"Edward, by the grace of God, King of England etc., to the Mayor and to the Sheriffs of London, greeting. Forasmuch as we have heard for certain that our dear serjeant Thomas de Wight, who is taken and detained by our enemies of Scotland, is in full life, and is put to a certain ransom; we do command and charge you that the debt which Robert de Wight owes unto the said Thomas,—according as the same Robert shall acknowledge the same before you,—you will cause to be levied without delay from the goods of the same Robert, and delivered by indenture to the bearer hereof, in aid of the said ransom: and further, you are to cause the said Robert to appear before us, upon our coming to London, to make answer unto us as to the goods of ours which were in the keeping of the said Thomas, and which he has made away with, as we have heard. And this in no manner you are to omit. Given under our Privy Seal, at Spaldyng, the 24th day of October, in the 8th year of our reign."
This writ remains in the hands of Stephen de Abyndone, Sheriff.
Requisition for the supply of Arbalesters and arms at Berwick upon Tweed.
8 Edward II. A.D. 1314. Letter-Book D. fol. clxv. (Latin.)
Be it remembered, that our Lord the King sent a certain writ of his, as to choosing arbalesters for defence of the town of Berwick and as to buying armour for their use; as also, for payment of their wages: as to which, allowance was to be made to the said Mayor and citizens on repayment of a sum of 400 pounds lent to our Lord the King. Of which writ the tenor is as follows.—
"Edward, by the grace of God etc., to the Mayor and Sheriff of London, greeting. Whereas for the defence of our town of Berwick upon Tweed we have need just now of arbalesters, men powerful for defence, we do command you, and strictly enjoin that in our city aforesaid you will cause to be chosen 300 arbalesters, men powerful for defence, if so many you can find, and if so many you cannot find, then as many as you may find; and that you cause each one of them to be provided with haketons, bacinets, colerettes, (fn. 18) arbalests, and quarels, (fn. 19) at our charges; and cause carriage to be found for the arms of the men aforesaid to the said town of Berwick, that so they may be ready and prepared with such arms on the Feast of St. Nicholas [6 December next ensuing, at the very latest, to set out herefrom, at our own charges, for the town of Berwick aforesaid, there in defence of that town to abide. And as to the number of the said arbalesters, and the cost of the said arms, and the carriage thereof you are by your letters distinctly and openly to inform us: for as to the same, by the Treasurer and Chamberlain of our Exchequer we will cause you to be satisfied, without delay. Witness myself, at Northampton, the 21st day of November, in the eighth year of our reign."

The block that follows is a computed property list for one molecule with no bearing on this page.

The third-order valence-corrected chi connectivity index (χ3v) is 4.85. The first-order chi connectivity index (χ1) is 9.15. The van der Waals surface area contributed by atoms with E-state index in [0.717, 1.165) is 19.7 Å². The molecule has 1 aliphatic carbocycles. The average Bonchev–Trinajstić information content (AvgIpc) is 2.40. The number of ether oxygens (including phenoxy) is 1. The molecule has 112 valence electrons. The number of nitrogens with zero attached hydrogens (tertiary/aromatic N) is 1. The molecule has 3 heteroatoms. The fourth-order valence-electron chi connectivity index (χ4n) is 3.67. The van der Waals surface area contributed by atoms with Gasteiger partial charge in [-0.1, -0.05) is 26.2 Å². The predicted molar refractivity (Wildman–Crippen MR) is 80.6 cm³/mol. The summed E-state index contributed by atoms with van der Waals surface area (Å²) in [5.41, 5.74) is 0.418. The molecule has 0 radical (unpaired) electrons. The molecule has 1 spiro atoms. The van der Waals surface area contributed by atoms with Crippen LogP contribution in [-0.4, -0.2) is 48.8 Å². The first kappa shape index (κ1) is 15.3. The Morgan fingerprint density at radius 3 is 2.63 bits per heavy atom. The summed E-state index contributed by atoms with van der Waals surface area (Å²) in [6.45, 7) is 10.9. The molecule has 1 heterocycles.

Also, another writ as to the same.—
"Edward, etc., to the Mayor and Sheriffs of London, greeting Whereas [after reciting verbatim the preceding Writ],—you by your letters would distinctly and openly inform us. And where you have now signified unto us that, by virtue of our mandate aforesaid, you have caused 120 men to be chosen for arbalester in the city aforesaid, and each of such men to be provided with haketons, bacinets, colerettes, arbalests, and quarels; and that the said arms, and the carriage thereof, amount to 178l. 3s. 4d; we do command you, that you deliver unto John de Luka, whom we have appointed to escort the said arbalesters and their arms to the town of Berwick aforesaid, the same arbalesters, together with their arms, by indenture thereon between you and the said John to be made. And this you are in no way to omit. Witness myself, at Berkhampstede, the 4th day of December, in the eighth year of our reign."
By reason of which writ, and by precept of Sir John de Sandale, Chancellor, and Walter de Norwich, the King's Treasurer, there were delivered to the aforesaid John de Luka as well the equipment as the wages of the arbalesters aforesaid, by indenture made thereon.
[The Indenture is added in fol. clxv. b. containing the prices of the various articles supplied, the rate of wages of the arbalesters, and the names of the 120 men so sent. It is a very lengthy document, and from it we gain the following particulars.—The price of each haketon was 6s. 9¼d.; of each bacinet, with colerette of iron, 5s. 1d.; of each arbalest, 3s. 5d.; of each baldric, (fn. 20) 12d.; of each quiver, 3d.; of the quarels, 20s. per thousand. The wages of the men were 4d. per day, and of the vintainers, or commanders of twenty, 6d. Sarplars (fn. 21) and tuns were used for packing the arms; three carts with four horses each, and two carters to each cart, were seventeen days in carrying them to Berwick; the expenses of each cart, with its two carters and horses, being 2s. 2d. per day.]
Lease of a Tourelle on London Wall, near Bisshopesgate.
8 Edward II. A.D. 1314. Letter-Book E. fol. xxvii. (Latin.)
Be it remembered, that on the Monday next before the Feast of our Lord's Nativity [25 December], in the 8th year of the reign of Edward, son of King Edward, a certain tourelle (fn. 22) on London Wall near Bisshopesgate was granted to Sir John de Elyngham, Chaplain, for him to inhabit the same, by John de Gisorz, Mayor, John de Wengrave, and other Aldermen, for charity's sake, and at the instance of Sir Walter de Norwich: on condition that he should maintain the said tourelle, and keep it protected against wind and rain: and this, so long as it should please the Mayor and citizens, and the said John de Elyngham should properly behave himself. And he found one surety, namely, Richard de Dorkyng.
Removal of an Elm near Bisshopesgate, and purchase of a cord for a Ward-book with the proceeds of the sale thereof.
8 Edward II. A.D. 1314. Letter-Book E. fol. xxvii. (Latin.)
Be it remembered, that the same day and year came the good men of the Ward of Bradestrete, (fn. 23) and asked that a certain tree, called an "elm," growing by London Wall near Bisshopesgate, and which, by reason of its old age and its dryness, was threatening the shops of Roger Poyntel, which were opposite to the tree, [might be sold]; that so from the sale thereof they might be aided in buying a great cord for the said Ward, to be used for a certain hook called the "Wardehoke," (fn. 24) seeing that the Ward was in want of such cord. And the same, by favour of the Mayor and Aldermen, was granted to them forthwith.